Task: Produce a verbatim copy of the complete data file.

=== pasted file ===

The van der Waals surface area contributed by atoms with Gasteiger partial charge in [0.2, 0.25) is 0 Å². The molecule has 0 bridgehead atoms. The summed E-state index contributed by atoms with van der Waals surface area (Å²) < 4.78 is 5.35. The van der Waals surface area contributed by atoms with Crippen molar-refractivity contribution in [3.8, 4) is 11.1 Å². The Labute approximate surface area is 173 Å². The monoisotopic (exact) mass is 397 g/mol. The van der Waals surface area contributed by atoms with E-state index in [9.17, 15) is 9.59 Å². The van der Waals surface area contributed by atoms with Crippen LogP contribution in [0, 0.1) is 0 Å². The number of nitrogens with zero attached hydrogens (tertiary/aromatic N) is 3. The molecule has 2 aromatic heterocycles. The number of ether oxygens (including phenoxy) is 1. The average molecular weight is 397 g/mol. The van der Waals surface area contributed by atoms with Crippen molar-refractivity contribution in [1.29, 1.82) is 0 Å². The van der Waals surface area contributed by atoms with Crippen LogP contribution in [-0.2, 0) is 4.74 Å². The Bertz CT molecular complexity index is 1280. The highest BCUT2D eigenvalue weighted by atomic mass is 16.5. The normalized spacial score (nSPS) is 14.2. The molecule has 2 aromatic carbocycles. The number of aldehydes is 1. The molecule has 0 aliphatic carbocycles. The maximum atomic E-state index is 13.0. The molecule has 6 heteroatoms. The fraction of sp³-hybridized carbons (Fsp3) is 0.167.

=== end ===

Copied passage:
The van der Waals surface area contributed by atoms with Gasteiger partial charge in [0.2, 0.25) is 0 Å². The molecule has 0 bridgehead atoms. The summed E-state index contributed by atoms with van der Waals surface area (Å²) < 4.78 is 5.35. The van der Waals surface area contributed by atoms with Crippen molar-refractivity contribution in [3.8, 4) is 11.1 Å². The Labute approximate surface area is 173 Å². The monoisotopic (exact) mass is 397 g/mol. The van der Waals surface area contributed by atoms with E-state index in [9.17, 15) is 9.59 Å². The van der Waals surface area contributed by atoms with Crippen LogP contribution in [0, 0.1) is 0 Å². The number of nitrogens with zero attached hydrogens (tertiary/aromatic N) is 3. The molecule has 2 aromatic heterocycles. The number of ether oxygens (including phenoxy) is 1. The average molecular weight is 397 g/mol. The van der Waals surface area contributed by atoms with Crippen molar-refractivity contribution in [1.29, 1.82) is 0 Å². The van der Waals surface area contributed by atoms with Crippen LogP contribution in [-0.2, 0) is 4.74 Å². The Bertz CT molecular complexity index is 1280. The highest BCUT2D eigenvalue weighted by atomic mass is 16.5. The normalized spacial score (nSPS) is 14.2. The molecule has 2 aromatic carbocycles. The number of aldehydes is 1. The molecule has 0 aliphatic carbocycles. The maximum atomic E-state index is 13.0. The molecule has 6 heteroatoms. The fraction of sp³-hybridized carbons (Fsp3) is 0.167.